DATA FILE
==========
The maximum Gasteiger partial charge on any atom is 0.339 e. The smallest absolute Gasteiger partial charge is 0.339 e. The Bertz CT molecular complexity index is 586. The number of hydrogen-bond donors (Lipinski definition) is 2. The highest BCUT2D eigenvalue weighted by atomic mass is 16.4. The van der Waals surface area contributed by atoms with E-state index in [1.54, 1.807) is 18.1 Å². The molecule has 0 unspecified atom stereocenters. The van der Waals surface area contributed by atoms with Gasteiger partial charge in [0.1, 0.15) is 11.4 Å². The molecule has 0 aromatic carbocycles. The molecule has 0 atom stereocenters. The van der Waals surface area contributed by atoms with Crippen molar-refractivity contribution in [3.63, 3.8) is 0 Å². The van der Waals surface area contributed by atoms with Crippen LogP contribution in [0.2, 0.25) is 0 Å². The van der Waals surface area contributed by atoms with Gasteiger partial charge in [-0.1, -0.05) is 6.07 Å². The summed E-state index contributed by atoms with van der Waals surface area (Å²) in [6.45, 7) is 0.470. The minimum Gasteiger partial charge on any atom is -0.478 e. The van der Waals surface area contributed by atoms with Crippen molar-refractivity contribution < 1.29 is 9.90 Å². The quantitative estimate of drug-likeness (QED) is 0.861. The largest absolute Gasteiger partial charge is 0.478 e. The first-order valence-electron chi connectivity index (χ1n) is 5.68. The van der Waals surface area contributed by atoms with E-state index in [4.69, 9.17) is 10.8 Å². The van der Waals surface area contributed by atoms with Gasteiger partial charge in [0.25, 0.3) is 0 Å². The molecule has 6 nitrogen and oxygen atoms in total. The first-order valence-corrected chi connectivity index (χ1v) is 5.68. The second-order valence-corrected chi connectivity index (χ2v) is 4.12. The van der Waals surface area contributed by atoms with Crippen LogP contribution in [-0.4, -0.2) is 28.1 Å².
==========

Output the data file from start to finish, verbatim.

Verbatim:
The maximum Gasteiger partial charge on any atom is 0.339 e. The smallest absolute Gasteiger partial charge is 0.339 e. The Bertz CT molecular complexity index is 586. The number of hydrogen-bond donors (Lipinski definition) is 2. The highest BCUT2D eigenvalue weighted by atomic mass is 16.4. The van der Waals surface area contributed by atoms with E-state index in [1.54, 1.807) is 18.1 Å². The molecule has 0 unspecified atom stereocenters. The van der Waals surface area contributed by atoms with Gasteiger partial charge in [0.1, 0.15) is 11.4 Å². The molecule has 0 aromatic carbocycles. The molecule has 0 atom stereocenters. The van der Waals surface area contributed by atoms with Crippen molar-refractivity contribution in [3.63, 3.8) is 0 Å². The van der Waals surface area contributed by atoms with Crippen LogP contribution in [0.2, 0.25) is 0 Å². The van der Waals surface area contributed by atoms with Gasteiger partial charge in [-0.1, -0.05) is 6.07 Å². The summed E-state index contributed by atoms with van der Waals surface area (Å²) in [6.45, 7) is 0.470. The minimum Gasteiger partial charge on any atom is -0.478 e. The van der Waals surface area contributed by atoms with Crippen molar-refractivity contribution < 1.29 is 9.90 Å². The quantitative estimate of drug-likeness (QED) is 0.861. The largest absolute Gasteiger partial charge is 0.478 e. The first-order valence-electron chi connectivity index (χ1n) is 5.68. The van der Waals surface area contributed by atoms with E-state index in [4.69, 9.17) is 10.8 Å². The van der Waals surface area contributed by atoms with Gasteiger partial charge in [0.25, 0.3) is 0 Å². The molecule has 6 nitrogen and oxygen atoms in total. The first-order valence-corrected chi connectivity index (χ1v) is 5.68. The second-order valence-corrected chi connectivity index (χ2v) is 4.12. The van der Waals surface area contributed by atoms with Crippen LogP contribution in [-0.4, -0.2) is 28.1 Å².